Heart disease within “the comfort of denial”

Allie’s puppy, Sam, at the lake

Like me, Allie is a heart attack survivor. In 2009, following  weeks of “normal” cardiac tests and some creative medical misdiagnoses (maybe it’s gall bladder? or dehydration?), the 52-year old ultimately  underwent triple bypass surgery. She was a thin and seemingly healthy mother of four, but she also had a significant family history of heart disease (her Dad had died of a heart attack at age 34, and her brother had survived heart valve replacement surgery 15 years earlier).  Since her heart attack, Allie’s now a blogger, too – usually describing her new plant-based  adventures in the kitchen.

I enjoyed reading one of her recent posts so much that I asked her if I could tell you about it here, too. This one’s not about heart-smart cooking, but about something cardiologists virtually never warn their patients about. 

It’s those day-to-day emotional changes many of us survivors live with, those swings between the good and the bad days, between feeling pretty darned good and then suddenly experiencing cardiac symptoms that are alarming enough to send us back to the E.R. in search of urgent medical care. These changes Allie covered – almost impossible to describe to those who aren’t living with heart disease – sounded eerily familiar to me.

On a “good” day, for example, I can almost forget (for small moments or even hours) that I’ve ever had any problems with my heart. But during a “bad” day of debilitating cardiac symptoms (like chest pain, shortness of breath and crushing fatigue), I am gripped with a pervasive cold terror that this might indeed be the Big One this time.

Is this something? Is it nothing? Should I call 911? It’s a truly frightening way to live.

Yet few if any health care providers warn heart patients about coping with these ongoing terrors. Once our coronary problems are “squished, burned, and implanted” away (as Kentucky cardiologist Dr. John Mandrola has called the heroic interventions  that doctors do to our hearts), we are duly booted out the hospital’s front door with barely a pat on the head and a brochure about heart-healthy eating.

Here, however, is what a real-life survivor actually lives with once home again, as Allie explains:

“Though heart disease is never far from my current train of thinking, I can easily live and breathe within the comfort of denial. I can forget in the blink of an eye just how scary it can be.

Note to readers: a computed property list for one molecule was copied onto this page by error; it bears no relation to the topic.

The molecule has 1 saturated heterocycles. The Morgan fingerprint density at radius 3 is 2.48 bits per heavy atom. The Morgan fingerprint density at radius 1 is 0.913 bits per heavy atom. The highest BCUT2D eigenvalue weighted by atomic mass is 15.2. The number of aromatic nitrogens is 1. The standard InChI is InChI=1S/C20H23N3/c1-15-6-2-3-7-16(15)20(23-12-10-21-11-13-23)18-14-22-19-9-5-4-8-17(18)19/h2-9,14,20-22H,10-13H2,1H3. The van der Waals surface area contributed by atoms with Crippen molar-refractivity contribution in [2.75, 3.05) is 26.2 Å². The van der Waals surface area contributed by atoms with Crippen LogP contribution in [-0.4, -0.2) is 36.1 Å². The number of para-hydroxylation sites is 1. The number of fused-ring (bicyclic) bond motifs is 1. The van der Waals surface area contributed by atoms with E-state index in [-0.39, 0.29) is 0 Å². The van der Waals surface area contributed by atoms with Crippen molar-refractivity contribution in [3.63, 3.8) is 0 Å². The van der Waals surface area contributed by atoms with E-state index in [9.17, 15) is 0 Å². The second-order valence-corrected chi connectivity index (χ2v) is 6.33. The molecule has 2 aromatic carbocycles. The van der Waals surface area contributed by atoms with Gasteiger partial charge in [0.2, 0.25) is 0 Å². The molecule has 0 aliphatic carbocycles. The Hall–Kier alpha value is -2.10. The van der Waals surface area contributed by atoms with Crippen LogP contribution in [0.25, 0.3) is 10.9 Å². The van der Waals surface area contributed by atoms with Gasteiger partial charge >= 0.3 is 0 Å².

I can move seamlessly between devastation and endless hope. I can latch hold of good days as if a bad day had never happened. This redefined living in the moment I considered – and consider still – a tremendous gift.

“However, when the not-so-good day returns, it is a jarring fall from the grace of momentary bliss. ‘Carpe diem’ can quickly turn to a not so magical ride on a carpet-of-impending-doom.”

After one recent distressing bout of severe symptoms after a relatively uneventful period of time, Allie’s cardiologist tweaked her meds until she described herself as “almost symptom-free again”.

But how does any heart patient know, given the singularly terrifying nature of heart symptoms (compared to, let’s say, the non-life-threatening but debilitating pain of a sore back or arthritic joints) whether chest pain means trouble, or is just yet another painful twinge that might be benignly meaningless? How many normal everyday activities can you trust yourself to attempt before being struck down by a frightening reminder to stop overdoing it? Once again, Allie explains:

“I live within the confines of an ever-expanding field of vascular limitation. My space grows bigger, slowly, gradually but surely.

“I push until I experience pain. Then I rest. If the pain subsides with a few seconds, I resume whatever I was doing. I can anticipate when this will happen. I know the limits and I push them gently but frequently. If I take longer to recover, I know I pushed too far. I constantly push the limits, but not foolishly. Slowly, very slowly over these three years I’ve progressed from not being able to brush my own hair to the daily walks we were now taking.

“Within these tried and true limits, I have been symptom-free. Only beyond these expanding walls, did I experience symptoms:  chest pain, sweating, back pain, throat fullness, jaw pain, shortness of breath and all the other strange sensations caused by narrowed coronary arteries and compromised blood flow.

“Needless to say, blogging about dietary efforts to reverse heart disease was not my focus right then. Instead, had I blogged my real thoughts, I might have written about the anger I felt or the fear or the depression that tried to grab hold of my mind. I could have written about my fear that the recent months of feeling so much better were over forever.

“So, instead of blogging or writing at all, I busied myself with other things. I continued to walk almost every day. The walks were shorter and I was more diligent in remembering to put the baby aspirin in my pocket, just in case. Lee and I spoke little of it. “You having a spell?” would be the only mention.

“Like the shining sun and singing birds after a storm, it is so easy to forget how scary it can be.

“So, today the sun is shining. Spring has arrived early. The trees are already wearing baby leaves. The wild onions are tall in the yard. I fill the bird feeders every morning. The lake is rising, threatening to cover the sandbar that allows us access to the islands. Today though, I will walk along the shore, now stained with the yellow pollen of the pine trees, washed onto the sand by the water. Our puppy Sam will dig for smelly treasures, and romp and splash at the shallow edges.

“I only know that today I feel good. Today, I am thriving. Whether it’s from drugs, stents, surgery, luck, plants, diet, love, grace or some predestined plan, I am grateful.”